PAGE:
The absence of any clear iatrogenic cause of this episode had these authors seeking out more esoteric explanations for this presentation. Casting the net wider for an explanation, we investigated whether or not some pre-existing medication may have accounted for these symptoms. Indeed, it would appear that dexamfetamine can produce seizure-like episodes (of which the patient had a documented history of and was prescribed levetiracetam) while also possibly producing weakness, coordination and gait disturbances as described by the patient  . With this, it is not unreasonable to conclude that in the absence of any neurological cause (physical or psychological), the timing of the presentation of astasia-abasia in line with administration of these chronic pain interventions was coincidental and more likely to potentially be a manifestation of a possibly rare side effect of dexamfetamine. A review of the literature was unable to identify any previous cases of astasia-abasia attributed to this drug.
Upon review in our outpatient clinic (eight weeks after his discharge) it was evident that there had been no recurrence of these neurological symptoms and that his back pain was thankfully better to the extent that his sleep, mood and physical functionality had all subjectively improved. With this in mind, he was referred back to his neurologist, the source of his dexamfetamine prescription. Here, the dexamfetamine was discontinued in light of how stressful this episode had been for the patient. Interestingly, the patient subsequently underwent two further interval SIJ injection procedures while no longer taking the suspected offending medication and experienced no further unusual episodes. Overall, he described being satisfied with this outcome.
Facet joint and sacroiliac joint injections are generally safe procedures without major complications; nevertheless, clinicians should be aware of the potential risk of serious complications. It is important to acknowledge that these complications can occur rarely.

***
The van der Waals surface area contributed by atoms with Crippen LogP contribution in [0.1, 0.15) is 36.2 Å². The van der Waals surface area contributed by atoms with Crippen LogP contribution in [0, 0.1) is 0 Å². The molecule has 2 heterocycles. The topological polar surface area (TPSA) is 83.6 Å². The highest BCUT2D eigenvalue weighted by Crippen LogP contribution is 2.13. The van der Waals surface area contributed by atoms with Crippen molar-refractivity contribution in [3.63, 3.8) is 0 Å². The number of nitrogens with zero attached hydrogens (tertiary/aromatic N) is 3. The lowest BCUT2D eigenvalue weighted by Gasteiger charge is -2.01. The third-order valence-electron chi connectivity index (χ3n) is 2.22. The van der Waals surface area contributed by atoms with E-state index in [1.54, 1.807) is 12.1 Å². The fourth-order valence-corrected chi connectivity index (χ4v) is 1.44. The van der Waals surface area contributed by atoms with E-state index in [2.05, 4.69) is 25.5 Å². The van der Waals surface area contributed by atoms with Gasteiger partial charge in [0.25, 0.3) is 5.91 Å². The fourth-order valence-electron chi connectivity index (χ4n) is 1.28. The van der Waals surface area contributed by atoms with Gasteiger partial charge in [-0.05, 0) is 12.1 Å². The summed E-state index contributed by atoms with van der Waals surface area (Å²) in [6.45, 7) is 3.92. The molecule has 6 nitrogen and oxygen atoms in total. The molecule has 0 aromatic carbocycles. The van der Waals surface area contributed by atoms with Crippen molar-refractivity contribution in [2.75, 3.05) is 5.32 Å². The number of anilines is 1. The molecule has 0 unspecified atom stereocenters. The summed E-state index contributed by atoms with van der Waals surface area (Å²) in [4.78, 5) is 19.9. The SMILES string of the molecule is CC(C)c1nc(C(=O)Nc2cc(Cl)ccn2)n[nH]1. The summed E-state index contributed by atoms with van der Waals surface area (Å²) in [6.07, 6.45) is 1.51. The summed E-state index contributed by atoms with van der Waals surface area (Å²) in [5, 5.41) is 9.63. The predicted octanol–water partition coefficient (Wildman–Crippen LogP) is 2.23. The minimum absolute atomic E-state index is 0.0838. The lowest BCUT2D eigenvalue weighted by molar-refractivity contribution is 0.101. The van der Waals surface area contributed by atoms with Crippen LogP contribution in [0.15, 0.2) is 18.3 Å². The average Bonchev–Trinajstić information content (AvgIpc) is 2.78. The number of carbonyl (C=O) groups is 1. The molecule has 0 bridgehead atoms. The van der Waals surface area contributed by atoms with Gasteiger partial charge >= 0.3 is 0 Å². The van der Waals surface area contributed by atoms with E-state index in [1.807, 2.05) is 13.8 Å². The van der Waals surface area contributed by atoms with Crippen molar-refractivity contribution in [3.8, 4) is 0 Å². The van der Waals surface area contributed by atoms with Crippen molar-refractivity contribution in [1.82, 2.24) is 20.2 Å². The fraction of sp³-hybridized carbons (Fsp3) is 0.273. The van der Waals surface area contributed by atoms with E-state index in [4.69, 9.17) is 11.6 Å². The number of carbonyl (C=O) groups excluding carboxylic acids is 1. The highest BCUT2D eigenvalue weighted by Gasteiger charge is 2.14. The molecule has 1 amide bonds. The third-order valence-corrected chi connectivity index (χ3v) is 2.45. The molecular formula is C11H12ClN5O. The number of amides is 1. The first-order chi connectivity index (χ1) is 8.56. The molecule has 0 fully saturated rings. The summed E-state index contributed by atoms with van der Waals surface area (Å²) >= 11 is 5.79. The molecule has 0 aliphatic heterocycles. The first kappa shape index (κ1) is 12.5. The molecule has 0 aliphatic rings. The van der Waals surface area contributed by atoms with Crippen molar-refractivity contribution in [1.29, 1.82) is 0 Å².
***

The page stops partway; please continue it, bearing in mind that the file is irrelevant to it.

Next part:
While practitioners need to be vigilant about possible mechanisms for nerve damage when undertaking these procedures, this case report highlights that sometimes we cannot definitively explain why a clinical event has happened and outside the box thinking is required to establish a satisfactory differential diagnosis.
Regardless of cause, patients should be assessed, investigated and supported throughout their recovery.
Full, informed patient consent to submit this case for academic publication was provided by the patient.
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 Manchikanti, L., Malla, Y., Wargo, B.W., Cash, K.A., Pampati, V. and Fellows, B. (2012) Complications of Fluoroscopically Directed Facet Joint Nerve Blocks: A Prospective Evaluation of 7,500 Episodes with 43,000 Nerve Blocks. Pain Physician, 15, E143-E150.
 Visser, L.H., Nijssen, P.G., Tijssen, C.C., Van Middendorp, J.J. and Schieving, J. (2013) Sciatica-Like Symptoms and the Sacroiliac Joint: Clinical Features and Differential Diagnosis. European Spine Journal, 22, 1657-1664.